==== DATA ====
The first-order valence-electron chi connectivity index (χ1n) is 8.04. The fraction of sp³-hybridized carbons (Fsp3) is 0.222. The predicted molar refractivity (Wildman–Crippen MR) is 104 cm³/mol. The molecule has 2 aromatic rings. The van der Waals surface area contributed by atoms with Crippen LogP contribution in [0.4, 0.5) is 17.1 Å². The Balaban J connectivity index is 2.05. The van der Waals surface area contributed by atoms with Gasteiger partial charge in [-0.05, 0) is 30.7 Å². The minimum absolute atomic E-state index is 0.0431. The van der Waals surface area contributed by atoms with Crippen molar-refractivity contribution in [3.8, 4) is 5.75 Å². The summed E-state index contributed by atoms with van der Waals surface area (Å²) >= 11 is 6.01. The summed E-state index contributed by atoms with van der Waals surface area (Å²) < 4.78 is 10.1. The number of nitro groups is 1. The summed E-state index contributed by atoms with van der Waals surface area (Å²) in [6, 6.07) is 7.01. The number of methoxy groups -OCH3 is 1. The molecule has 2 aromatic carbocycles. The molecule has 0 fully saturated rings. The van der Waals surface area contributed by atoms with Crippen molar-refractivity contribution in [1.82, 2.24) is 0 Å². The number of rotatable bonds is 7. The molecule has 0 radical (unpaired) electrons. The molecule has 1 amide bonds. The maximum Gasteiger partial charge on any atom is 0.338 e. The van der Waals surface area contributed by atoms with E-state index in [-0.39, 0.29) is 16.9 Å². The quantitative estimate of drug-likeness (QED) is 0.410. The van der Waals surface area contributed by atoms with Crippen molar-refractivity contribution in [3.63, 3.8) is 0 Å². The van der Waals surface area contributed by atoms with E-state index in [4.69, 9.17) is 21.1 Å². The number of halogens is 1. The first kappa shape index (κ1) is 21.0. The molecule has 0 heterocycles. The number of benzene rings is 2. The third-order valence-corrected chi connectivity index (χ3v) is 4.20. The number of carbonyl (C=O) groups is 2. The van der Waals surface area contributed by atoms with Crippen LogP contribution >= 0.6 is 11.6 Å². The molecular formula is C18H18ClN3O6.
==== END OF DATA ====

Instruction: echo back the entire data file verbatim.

The first-order valence-electron chi connectivity index (χ1n) is 8.04. The fraction of sp³-hybridized carbons (Fsp3) is 0.222. The predicted molar refractivity (Wildman–Crippen MR) is 104 cm³/mol. The molecule has 2 aromatic rings. The van der Waals surface area contributed by atoms with Crippen LogP contribution in [0.4, 0.5) is 17.1 Å². The Balaban J connectivity index is 2.05. The van der Waals surface area contributed by atoms with Gasteiger partial charge in [-0.05, 0) is 30.7 Å². The minimum absolute atomic E-state index is 0.0431. The van der Waals surface area contributed by atoms with Crippen molar-refractivity contribution in [3.8, 4) is 5.75 Å². The summed E-state index contributed by atoms with van der Waals surface area (Å²) >= 11 is 6.01. The summed E-state index contributed by atoms with van der Waals surface area (Å²) < 4.78 is 10.1. The number of nitro groups is 1. The summed E-state index contributed by atoms with van der Waals surface area (Å²) in [6, 6.07) is 7.01. The number of methoxy groups -OCH3 is 1. The molecule has 2 aromatic carbocycles. The molecule has 0 fully saturated rings. The van der Waals surface area contributed by atoms with Crippen molar-refractivity contribution in [1.82, 2.24) is 0 Å². The number of rotatable bonds is 7. The molecule has 0 radical (unpaired) electrons. The molecule has 1 amide bonds. The maximum Gasteiger partial charge on any atom is 0.338 e. The van der Waals surface area contributed by atoms with E-state index in [-0.39, 0.29) is 16.9 Å². The quantitative estimate of drug-likeness (QED) is 0.410. The van der Waals surface area contributed by atoms with Crippen molar-refractivity contribution in [3.63, 3.8) is 0 Å². The van der Waals surface area contributed by atoms with E-state index in [4.69, 9.17) is 21.1 Å². The number of halogens is 1. The first kappa shape index (κ1) is 21.0. The molecule has 0 heterocycles. The number of benzene rings is 2. The third-order valence-corrected chi connectivity index (χ3v) is 4.20. The number of carbonyl (C=O) groups is 2. The van der Waals surface area contributed by atoms with Crippen LogP contribution >= 0.6 is 11.6 Å². The molecular formula is C18H18ClN3O6.